[-empyre-] "alternative, diverse forms of gaming aimed at cultural change"
writerguy at writerguy.com
Mon Mar 18 15:41:15 EST 2013
Hello everyone, Ken Eklund here, thanks for the intro, Claudia.
Been following the conversations with much interest. My own pathway here is very different: I worked in the game industry for many years as a freelance game writer and designer. So my experience with the constraints on what a game is and what it does have been very different from what has been discussed here, coming as they do from the inside.
The thing (most) games speak loudly about is their creators. Building a game is a series of choices about what to include and what to leave out, and each decision reflects a potential communication between the game maker and his/her audience. I remember playing Conquistador, a board game about the conquest of the Americas, and pausing when my turn came to the Native Subjugation phase. By the rules, there wasn't even an option not to enslave the natives. You automatically tried to do so when you met them, and you automatically continued to try enslaving them until you were (inevitably) successful. Every rule written into a game has a whiff of this, the scent of the game maker's worldview.
The thing I wrestled with the most was the abstraction problem, i.e., the way in which games required a player to abstract their action to the game's interface. On early computer games, this was less of a consideration, because the computer itself delivered non-representational experiences, as understandable as board games were. As the games developed, however, the experiences became more representational and the games slid into the Uncanny Valley. A game has more dimensions to its Valley than a movie does, however, and every shortfall communicates to the player that he or she is not the avatar.
So in the end I gave up on any sort of representational game and also on games with rules. I looked at the emerging thing called the Internet and pondered how to use it as a game platform. I began to work on game ideas along these lines and soon stumbled on other people operating in a similar space, creating experiences they called alternate reality games (ARGs). Unlike them, I wanted to create a socially relevant game. In 2005 I pitched a project called WORLD WITHOUT OIL to ITVS, a public media non-profit in San Francisco, and it ran in 2007 to great effect.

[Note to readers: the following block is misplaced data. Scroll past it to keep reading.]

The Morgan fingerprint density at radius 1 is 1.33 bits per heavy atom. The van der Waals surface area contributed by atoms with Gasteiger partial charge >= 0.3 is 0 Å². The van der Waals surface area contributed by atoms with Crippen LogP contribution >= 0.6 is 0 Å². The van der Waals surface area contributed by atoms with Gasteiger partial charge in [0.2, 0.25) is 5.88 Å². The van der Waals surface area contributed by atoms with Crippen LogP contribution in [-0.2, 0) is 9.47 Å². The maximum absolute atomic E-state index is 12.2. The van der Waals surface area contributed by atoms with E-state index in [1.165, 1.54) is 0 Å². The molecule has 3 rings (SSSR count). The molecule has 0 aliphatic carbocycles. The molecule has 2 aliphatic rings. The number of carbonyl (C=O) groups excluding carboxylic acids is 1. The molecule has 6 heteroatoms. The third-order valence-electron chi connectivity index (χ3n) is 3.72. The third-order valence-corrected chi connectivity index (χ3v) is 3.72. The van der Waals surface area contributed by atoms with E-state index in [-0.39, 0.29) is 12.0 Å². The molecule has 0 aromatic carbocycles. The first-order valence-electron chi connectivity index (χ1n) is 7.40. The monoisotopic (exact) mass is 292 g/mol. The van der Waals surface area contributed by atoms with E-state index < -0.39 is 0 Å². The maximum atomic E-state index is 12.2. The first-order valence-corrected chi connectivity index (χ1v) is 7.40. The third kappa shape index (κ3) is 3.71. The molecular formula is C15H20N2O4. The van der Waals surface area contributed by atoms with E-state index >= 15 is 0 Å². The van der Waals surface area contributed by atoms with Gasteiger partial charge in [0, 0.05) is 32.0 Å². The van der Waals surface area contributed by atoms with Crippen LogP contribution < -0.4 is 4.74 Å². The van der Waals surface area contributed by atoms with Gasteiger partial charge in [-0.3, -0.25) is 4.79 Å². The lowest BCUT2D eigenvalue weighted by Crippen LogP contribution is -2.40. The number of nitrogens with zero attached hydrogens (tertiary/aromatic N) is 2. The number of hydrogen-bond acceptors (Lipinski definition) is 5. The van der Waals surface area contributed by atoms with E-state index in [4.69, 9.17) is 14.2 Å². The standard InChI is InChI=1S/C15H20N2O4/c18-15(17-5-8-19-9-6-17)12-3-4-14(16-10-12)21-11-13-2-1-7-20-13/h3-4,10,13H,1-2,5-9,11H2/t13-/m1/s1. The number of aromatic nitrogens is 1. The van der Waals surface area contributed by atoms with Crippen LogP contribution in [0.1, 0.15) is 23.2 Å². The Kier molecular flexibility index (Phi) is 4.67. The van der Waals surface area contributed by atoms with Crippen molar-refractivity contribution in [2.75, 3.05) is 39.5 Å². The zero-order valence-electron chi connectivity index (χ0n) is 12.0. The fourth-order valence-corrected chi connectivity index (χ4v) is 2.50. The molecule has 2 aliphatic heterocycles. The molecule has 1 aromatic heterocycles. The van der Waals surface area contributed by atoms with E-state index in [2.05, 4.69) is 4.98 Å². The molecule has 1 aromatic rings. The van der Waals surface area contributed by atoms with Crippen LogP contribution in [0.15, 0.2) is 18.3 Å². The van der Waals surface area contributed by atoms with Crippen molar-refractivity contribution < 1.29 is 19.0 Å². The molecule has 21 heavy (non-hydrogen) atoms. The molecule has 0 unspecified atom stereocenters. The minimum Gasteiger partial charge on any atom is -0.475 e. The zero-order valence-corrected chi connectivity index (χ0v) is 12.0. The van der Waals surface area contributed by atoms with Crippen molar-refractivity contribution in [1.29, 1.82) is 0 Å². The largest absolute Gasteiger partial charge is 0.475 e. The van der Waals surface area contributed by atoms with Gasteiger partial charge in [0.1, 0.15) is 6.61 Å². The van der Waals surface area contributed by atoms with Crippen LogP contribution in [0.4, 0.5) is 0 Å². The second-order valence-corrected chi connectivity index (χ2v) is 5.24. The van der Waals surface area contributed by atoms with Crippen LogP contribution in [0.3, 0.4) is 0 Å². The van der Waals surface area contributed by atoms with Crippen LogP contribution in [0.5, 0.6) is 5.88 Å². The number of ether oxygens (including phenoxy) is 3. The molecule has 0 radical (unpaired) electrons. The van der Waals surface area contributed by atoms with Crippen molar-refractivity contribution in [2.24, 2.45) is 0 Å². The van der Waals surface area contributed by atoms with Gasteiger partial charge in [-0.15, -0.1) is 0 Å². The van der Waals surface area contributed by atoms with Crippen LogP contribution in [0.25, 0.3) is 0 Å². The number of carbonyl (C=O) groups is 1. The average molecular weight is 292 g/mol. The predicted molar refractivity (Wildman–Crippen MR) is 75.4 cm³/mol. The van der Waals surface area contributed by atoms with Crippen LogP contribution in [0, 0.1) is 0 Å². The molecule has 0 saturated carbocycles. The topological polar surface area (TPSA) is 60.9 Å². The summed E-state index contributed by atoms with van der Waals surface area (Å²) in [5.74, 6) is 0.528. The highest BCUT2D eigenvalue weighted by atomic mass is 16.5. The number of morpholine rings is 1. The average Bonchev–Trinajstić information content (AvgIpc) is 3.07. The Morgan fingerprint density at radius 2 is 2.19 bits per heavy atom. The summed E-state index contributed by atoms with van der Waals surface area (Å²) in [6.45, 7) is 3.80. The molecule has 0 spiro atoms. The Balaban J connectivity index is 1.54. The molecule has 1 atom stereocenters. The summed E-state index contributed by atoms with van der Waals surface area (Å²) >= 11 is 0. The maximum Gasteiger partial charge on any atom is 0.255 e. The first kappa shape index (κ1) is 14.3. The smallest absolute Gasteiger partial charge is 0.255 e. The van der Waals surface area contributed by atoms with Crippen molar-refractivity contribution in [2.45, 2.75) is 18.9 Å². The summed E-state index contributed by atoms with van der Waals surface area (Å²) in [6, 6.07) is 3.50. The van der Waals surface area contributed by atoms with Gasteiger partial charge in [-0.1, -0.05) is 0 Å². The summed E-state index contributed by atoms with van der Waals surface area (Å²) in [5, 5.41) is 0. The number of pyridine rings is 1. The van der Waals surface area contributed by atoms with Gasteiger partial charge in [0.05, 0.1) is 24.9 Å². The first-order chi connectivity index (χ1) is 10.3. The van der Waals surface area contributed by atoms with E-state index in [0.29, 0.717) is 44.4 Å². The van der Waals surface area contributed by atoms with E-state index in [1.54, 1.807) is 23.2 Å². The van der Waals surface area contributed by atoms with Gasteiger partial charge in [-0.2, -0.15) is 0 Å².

WORLD WITHOUT OIL had a simple device: on its website (worldwithoutoil.org) it pretended that an oil crisis had started. It presented itself as the "citizen nerve center" for the crisis and asked people to send in reports describing their lives in the oil shortage. It immersed itself in its own fiction, i.e., the metadata about the project was made unobtrusive; once you acquainted yourself with what the project really was you need never be reminded again.
In WORLD WITHOUT OIL, then, there was no separate representation of yourself, and there were no rules. Because the gamemakers set examples with themselves in the game, people understood they were to try to imagine their lives realistically in an oil shortage. This proved to be a very fun experience for a lot of people and a very powerful experience for some.
I think the discussions about "do games actually create change?" are phrasing the question incorrectly. There's an assumption in there that perhaps they cannot. I think it's more productive to look at games such as DYING IN DARFUR and discuss if they perhaps fell short and if so, reasons why. Each game contains so many decisions and potential compromises in it. But I know that games can change people, because some players wrote to me after playing WORLD WITHOUT OIL and described the changes they had undergone. I recently hung out on Google with game friends and a group of them compared notes on how their life changes were going, five years later. So that's settled in my mind and now I work these gameplay tools in a storymaking genre I call "authentic fiction." My most recent authentic fiction was an effort in fall 2012 called ED ZED OMEGA, about education reform.
Respect goes out to our participants here, as many of the works cited here have been or will be an inspiration. OILIGARCHY was a sort of perfect foil to WORLD WITHOUT OIL, and UNMANNED worked brilliantly I thought with the limits I talk about above, subverting them into aspects of the game scenario. I pay a lot of attention myself to how the "game platform" of the Internet is changing, as every day new storymaking ideas and tools appear. - Ken
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